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Art. III.-1. Illustrations of the Theory and Practice of Ven
tilation, with Remarks on Warming, Exclusive Lighting, and the Communication of Sound. By David Boswell Reid, M.D., F.R.S.E., Fellow of the Royal College of Physicians of Edinburgh, Honorary Member of the Imperial Medico-Chirurgical Society of St. Petersburgh, Honorary Member of the Hunterian Medical Society, Member of the Medico-Chirurgical Society of London, formerly Vice-President of the Society of Arts for Scotland, and Senior President of the Royal Medical
Society of Edinburgh. pp. 451. London, 1844. 2. Ventilation; a Reply to Misstatements made by · The Times' and
by · The Athenæum' in reference to Ships and Buildings Ventilated by the Author ; with a few Remarks on the opposing demands, in respect to Ventilation, of different Constitutions. By D. B. Reid, M.D., F.R.S.E., one of the Commissioners appointed to inquire into the state of large Towns and populous Districts in
England and Wales, &c. &c. pp. 28. London, 1845. W HERE has long existed in the civilized world a kind of
1 vague impression that fresh air is conducive to the health and comfort of mankind. It has even been surmised that the ancients were not altogether strangers to this principle; some theorists go so far as to suppose that the apertures of our modern dwellings-doors, chimnies, and windows-have been sometimes planned with an eye to the salubrity of the inmates, by the alternate admission and exclusion of air ; in fact, in England the term Ventilation, and as we had hitherto thought, something of the practice, can be traced two centuries back. About one hundred years ago—in the reign of King George II., an era which Dr. Reid evidently considers obsolete if not barbarousone Dr. Hales is said to have made himself remarkable by some systematic essays on what he was pleased to call • Ventilation ;' he even invented a machine which he named a Ventilator, and which, says his biographer (for even his obscurity found a biographer), has proved to be one of the most extensively useful contrivances for the preservation of health and human life ever discovered.' We had a notion also, that in the reign of George III., Dr. Beddoes and a certain Mr. Richard Lovell Edgworth had established a pneumatic institution at Bristol under the direction of one Humphry Davy, where something that, at first sight, looks very like a main feature of Dr. Reid's new system, was not only indicated but practised. The Philosophical Transactions too, and several of those recondite collections of forgotten things called Encyclopædias, contain essays and articles on · Ventilation ;'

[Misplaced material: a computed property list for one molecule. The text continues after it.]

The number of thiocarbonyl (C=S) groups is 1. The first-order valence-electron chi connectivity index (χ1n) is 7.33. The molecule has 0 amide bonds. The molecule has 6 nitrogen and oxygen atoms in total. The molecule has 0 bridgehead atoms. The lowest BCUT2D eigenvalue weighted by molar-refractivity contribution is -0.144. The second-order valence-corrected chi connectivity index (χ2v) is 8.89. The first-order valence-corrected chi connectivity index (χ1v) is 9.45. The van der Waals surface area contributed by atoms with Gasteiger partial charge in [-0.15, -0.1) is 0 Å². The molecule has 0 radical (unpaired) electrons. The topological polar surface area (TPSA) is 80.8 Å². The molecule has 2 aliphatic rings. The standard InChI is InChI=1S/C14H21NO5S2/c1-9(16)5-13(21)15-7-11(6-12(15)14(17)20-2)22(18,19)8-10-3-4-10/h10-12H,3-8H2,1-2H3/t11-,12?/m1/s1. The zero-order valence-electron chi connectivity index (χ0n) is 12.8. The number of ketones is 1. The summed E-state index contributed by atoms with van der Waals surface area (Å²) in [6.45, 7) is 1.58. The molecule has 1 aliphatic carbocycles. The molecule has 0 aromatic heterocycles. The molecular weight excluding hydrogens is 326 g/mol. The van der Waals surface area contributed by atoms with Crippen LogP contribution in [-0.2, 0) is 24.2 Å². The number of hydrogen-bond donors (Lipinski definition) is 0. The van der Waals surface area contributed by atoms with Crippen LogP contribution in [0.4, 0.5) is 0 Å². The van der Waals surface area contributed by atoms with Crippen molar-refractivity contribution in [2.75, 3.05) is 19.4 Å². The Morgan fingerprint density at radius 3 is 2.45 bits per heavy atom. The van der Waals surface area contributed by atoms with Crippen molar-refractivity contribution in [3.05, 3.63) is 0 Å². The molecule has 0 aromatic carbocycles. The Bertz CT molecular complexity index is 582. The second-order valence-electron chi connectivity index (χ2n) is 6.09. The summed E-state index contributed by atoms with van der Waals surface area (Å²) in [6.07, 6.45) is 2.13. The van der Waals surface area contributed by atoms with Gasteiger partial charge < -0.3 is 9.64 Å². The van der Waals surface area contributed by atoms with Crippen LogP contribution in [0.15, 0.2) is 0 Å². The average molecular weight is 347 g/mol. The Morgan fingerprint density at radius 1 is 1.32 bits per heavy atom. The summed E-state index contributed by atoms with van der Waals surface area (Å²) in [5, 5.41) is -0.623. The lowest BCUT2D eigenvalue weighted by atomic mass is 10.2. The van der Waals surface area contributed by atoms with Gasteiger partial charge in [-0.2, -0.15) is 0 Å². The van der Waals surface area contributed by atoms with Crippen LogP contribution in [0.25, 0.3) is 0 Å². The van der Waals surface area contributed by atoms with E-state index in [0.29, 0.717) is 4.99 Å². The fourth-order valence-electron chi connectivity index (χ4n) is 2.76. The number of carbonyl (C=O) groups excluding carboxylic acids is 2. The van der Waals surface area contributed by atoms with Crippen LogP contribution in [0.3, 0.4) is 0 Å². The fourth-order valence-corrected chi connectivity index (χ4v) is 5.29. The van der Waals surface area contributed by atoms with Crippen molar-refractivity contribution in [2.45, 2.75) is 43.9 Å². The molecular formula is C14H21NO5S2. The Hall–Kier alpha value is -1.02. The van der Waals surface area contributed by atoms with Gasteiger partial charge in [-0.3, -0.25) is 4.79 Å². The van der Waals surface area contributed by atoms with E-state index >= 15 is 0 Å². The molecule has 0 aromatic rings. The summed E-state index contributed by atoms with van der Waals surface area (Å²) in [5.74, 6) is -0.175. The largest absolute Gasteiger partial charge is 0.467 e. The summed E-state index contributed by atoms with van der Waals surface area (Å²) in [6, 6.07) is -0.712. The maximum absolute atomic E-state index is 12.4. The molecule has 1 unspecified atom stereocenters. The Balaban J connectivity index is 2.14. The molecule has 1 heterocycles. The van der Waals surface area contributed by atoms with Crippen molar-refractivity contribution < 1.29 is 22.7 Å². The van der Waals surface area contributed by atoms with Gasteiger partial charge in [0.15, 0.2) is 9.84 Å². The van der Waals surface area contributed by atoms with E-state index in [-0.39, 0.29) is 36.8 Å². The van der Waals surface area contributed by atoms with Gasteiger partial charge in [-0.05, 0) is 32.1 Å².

and indeed, happening within these few days to turn to · Buchan's Domestic Medicine,' we found there what (if Dr. Reid had not forewarned us) would have seemed to our ignorance some very sensible observations on the effect of ventilation on human health. We could mention several still more recent names which we thought had acquired some celebrity in these matters; but as Dr. Reid does not consider any of them, ancient or modern, worthy of the slightest notice, but, on the contrary, claims for himself the sole discovery of scientific ventilation, we are entitled to conclude that whatever accidental resemblance there may be between his great system and any of their prior attempts, must be merely fortuitous, and that Ventilation has, under his auspices, become a new science,' which has not only effaced all the vague and imperfect dabblings of former experimentalists, but has obtained for Doctor Reid a high and honourable rank amongst the inventive benefactors of mankind. This is established as axiomatic truth in almost every page of the great work before us, but no where in so quotable a form as we find it in a defence of Dr. Reid from the malignity of some critical contemporaries' published in the Edinburgh Weekly Register of the 14th of January, 1846, which, though of course anonymous, has very much the odour of being written by Dr. Reid himself—it is at least quite in the style of his larger works, and worthy his modest and philosophical pen, particularly such passages as these :
• The science itself dates but a few years back: and even its most elementary truths are little appreciated by the public. Dr. Reid was the first who directed his unwearied industry and his scientific acumen to subdue those terrible but invisible enemies that surround man wherever he may wander-in sleep or in wakefulness, at his work or at his feasts—and to forge weapons to enable him to wage deadly warfare with the subtle and omnipotent Genii of the Air.'